Appropriateness of group therapy
Group therapy is an ideal choice for teens. During the adolescent and teenage years, individuals experience a high level psychosocial vulnerability. Social interaction supports this vulnerability and is a primary part of development. Because most socialization occurs through the observation of others (social learning), group therapy (of any kind) is a great fit for adolescents and teenagers.
Psychoeducational group therapy
There are many different kinds of group therapy. But one of the most common, psychoeducational group therapy, often works for teenagers and adolescents. Psychoeducational groups can provide teens with information to help them learn about their struggles. It helps them make better choices and cope in more effective ways. Psychoeducational groups foster a supportive and empowering environment for teens. Psychoeducational groups also:
- Provide a safe and encouraging setting
- Promote active participation
- Endorse personal responsibility – for their learning and their recovery
- Educate – about the specific mental illness or struggle, coping strategies, stages of change
- Provide resources – resources not only for the teen, but also his or her family members/caregivers.
How your teen can get the most from the group setting
Getting your teen to attend a psychoeducational group is a good first step. Yet once they are there, certain things can help him or her get the most out of the experience.
- Commit – if your teen is motivated to feel better and manage his or her struggles effectively, it is important for them to make a commitment to the group. This means understanding what is expected of him or her throughout the therapeutic process.
- Share – when your teen actively shares personal experiences, it is helpful to not only them, but also other group participants.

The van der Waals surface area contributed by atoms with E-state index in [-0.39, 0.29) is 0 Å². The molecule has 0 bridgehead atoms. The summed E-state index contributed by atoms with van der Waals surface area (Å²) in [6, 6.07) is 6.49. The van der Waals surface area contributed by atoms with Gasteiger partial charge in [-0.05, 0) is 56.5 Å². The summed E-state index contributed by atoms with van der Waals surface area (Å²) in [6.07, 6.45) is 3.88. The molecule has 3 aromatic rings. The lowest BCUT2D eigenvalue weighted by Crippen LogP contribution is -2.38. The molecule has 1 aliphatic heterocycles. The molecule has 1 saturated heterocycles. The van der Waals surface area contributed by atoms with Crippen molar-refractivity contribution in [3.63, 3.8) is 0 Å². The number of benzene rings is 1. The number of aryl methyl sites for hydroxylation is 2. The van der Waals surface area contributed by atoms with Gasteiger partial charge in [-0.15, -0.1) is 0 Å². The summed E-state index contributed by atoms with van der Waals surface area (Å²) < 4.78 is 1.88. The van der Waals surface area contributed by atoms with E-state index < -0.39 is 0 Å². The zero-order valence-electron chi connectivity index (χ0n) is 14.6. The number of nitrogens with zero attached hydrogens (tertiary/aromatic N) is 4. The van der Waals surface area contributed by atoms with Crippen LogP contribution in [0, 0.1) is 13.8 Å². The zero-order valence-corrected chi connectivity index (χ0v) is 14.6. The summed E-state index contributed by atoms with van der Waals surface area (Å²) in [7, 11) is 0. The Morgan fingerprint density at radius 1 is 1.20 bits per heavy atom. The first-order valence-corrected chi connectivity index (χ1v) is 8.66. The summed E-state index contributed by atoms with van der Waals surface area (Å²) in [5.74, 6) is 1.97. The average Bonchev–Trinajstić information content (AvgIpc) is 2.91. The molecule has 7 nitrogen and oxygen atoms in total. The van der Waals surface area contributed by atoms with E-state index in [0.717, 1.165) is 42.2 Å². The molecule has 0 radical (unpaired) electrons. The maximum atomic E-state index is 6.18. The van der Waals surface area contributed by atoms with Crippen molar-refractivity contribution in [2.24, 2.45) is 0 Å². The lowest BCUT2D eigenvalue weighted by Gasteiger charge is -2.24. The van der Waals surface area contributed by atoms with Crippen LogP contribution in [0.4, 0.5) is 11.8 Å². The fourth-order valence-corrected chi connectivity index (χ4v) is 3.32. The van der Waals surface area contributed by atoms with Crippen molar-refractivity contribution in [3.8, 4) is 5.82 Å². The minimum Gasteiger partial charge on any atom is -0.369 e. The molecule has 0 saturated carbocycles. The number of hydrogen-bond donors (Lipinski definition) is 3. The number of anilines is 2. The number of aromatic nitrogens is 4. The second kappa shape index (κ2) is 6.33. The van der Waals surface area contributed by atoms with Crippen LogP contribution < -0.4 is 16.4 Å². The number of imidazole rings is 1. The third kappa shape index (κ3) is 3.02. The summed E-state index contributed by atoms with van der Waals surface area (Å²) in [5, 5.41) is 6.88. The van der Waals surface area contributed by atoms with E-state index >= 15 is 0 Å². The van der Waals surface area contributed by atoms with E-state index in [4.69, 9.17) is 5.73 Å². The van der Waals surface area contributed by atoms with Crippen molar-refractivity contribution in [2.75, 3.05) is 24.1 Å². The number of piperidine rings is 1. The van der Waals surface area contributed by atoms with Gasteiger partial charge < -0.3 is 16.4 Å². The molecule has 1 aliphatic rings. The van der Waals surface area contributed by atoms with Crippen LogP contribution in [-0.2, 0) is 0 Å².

- Participate – just as important as sharing is listening. If you teen can practice active listening, he or she will be able to walk away from each group having learned something.
Benefits of psychoeducational group therapy for your teen
- Normalizing – being around others who share similar struggles, your teen can gain a sense that what he or she is experiencing is “normal.”
- Process time – although psychoedducational groups are primarily focused on education, there is often opportunity for processing. Processing in group therapy is sharing one’s experiences, feelings, struggles, etc., and receiving feedback on how other’s can relate.
- Positive peer support – hearing from others who struggle in similar ways to that of your teen can help him or her feel less alone. This can be a relief to many.
- Coping skills – part of the educational aspect of psychoeducational groups is teaching effective coping skills and providing tools. Teens can then begin to incorporate healthier approaches to coping with difficult emotions, thoughts, and interactions.
- Goal setting – part of any therapeutic process is a treatment plan that includes goals. It is important your teen’s goal is specific, realistic, and attainable.
- Decreased isolation – if your teen struggles with anxiety, depression, or another mental illness, you may notice he or she begins to pull away from social outlets. They tend to spend less time with family and friends. Joining a psychoeducational group can help your teen begin to pull out of his or her isolation, and interact with others.
- Social skills – not only do groups facilitate decreased isolation, but it can also promote reintegration and re-engagement with others. Group therapy can help your teen hone appropriate social skills.
- Witness others’ recovery process – witnessing peers’ progression in recovery can increase your teen’s motivation to work on his or her struggle(s).
- Feedback – group therapy often serves as a sounding board for participants. Hearing from others can be helpful to your teen in terms of seeing situations from different perspectives and outlooks.
- Price – group therapy is often less expensive than individual psychotherapy.
Drawbacks of psychoeducational group therapy for your teen
Although psychoeducational group therapy has a long list of advantages, there are specific criticisms as well. Critics tend to say group therapy, in general, can be:
- Unfocused and/or impersonal
- Ineffective for those who struggle with social phobias
- Potential for conflict
- Possibility of being present but not actually participating
Just because some individuals do not advocate for the use of group therapy with teens, that is not to say that it wouldn’t be a good fit for your child. To find out more about psychoeducational group therapy, contact the experts at Polaris at 1-844-836-0222.